Natural gas is a colorless and odorless gas that is highly flammable. The biggest hazard that can result from a natural gas leak is an explosion; it also causes those in an exposed area to become sick. Gas companies add an odorant called mercaptan that allows a leak to be easily detected by emitting a strong sulfur, rotten egg scent. It is crucial to know how to react when exposed to natural gas in different environments.
If you are inside and smell a faint natural gas odor:
• Turn off all burners and gas appliances completely.
• Extinguish any ignition sources such as open flames.
• Open all windows and doors to ventilate the area.
• Check pilot lights on gas appliances to see if they are lit.
• If you are unable to determine the source of the gas odor, call your gas company and report the odor.
• Relight extinguished pilot lights only if you know how to do so safely. Otherwise, call an appliance maintenance professional.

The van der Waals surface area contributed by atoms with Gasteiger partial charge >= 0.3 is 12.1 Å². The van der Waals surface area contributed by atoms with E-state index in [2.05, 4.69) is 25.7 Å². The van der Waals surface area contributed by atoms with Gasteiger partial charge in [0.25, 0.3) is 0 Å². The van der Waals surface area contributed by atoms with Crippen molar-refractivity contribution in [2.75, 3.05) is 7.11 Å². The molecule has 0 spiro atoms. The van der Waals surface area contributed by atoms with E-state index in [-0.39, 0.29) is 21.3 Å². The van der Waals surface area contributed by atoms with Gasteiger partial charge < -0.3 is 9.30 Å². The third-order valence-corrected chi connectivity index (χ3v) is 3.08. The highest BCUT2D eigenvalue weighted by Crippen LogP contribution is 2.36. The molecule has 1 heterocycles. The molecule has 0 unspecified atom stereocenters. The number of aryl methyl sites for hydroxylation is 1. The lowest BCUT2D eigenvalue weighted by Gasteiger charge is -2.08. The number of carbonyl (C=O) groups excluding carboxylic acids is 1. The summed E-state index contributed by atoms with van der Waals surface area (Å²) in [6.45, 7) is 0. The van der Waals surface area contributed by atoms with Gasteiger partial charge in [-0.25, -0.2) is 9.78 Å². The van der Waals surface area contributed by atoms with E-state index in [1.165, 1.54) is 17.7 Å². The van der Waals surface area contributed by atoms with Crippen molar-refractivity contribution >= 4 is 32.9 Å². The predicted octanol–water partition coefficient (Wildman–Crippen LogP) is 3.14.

If you are inside and smell a strong gas odor:
• Quickly extinguish any ignition sources, such as candles, burners, or embers.
• Evacuate the building immediately, taking all residents with you. Notify others in the area of the possible leak.
• Do not use lights or any electrical equipment that might produce a spark.
• Once safely outdoors and away from the building, call the gas company or 911 with a cell phone or from a neighbor’s phone to report the odor. Do not place the call from inside the building where the strong odor is occurring.
• Do not renter the building unless instructed to do so by emergency personnel.
If you are outside and smell a strong natural gas odor or hear the sound of escaping gas:
• Leave the area where the smell or sound is occurring.
• Do not do anything that could create a spark, such as lighting embers, fires, or fireworks.
• Once away from the area of smell, contact the gas company or emergency responders using a cell phone or neighbor’s phone.
Succeed Management Solutions, LCC offers more toolbox talks that educate employees on natural gas and the associated hazards. Other toolbox topics include: how to properly handle various acids and bases, carbon monoxide poisoning, and preventive safety measures.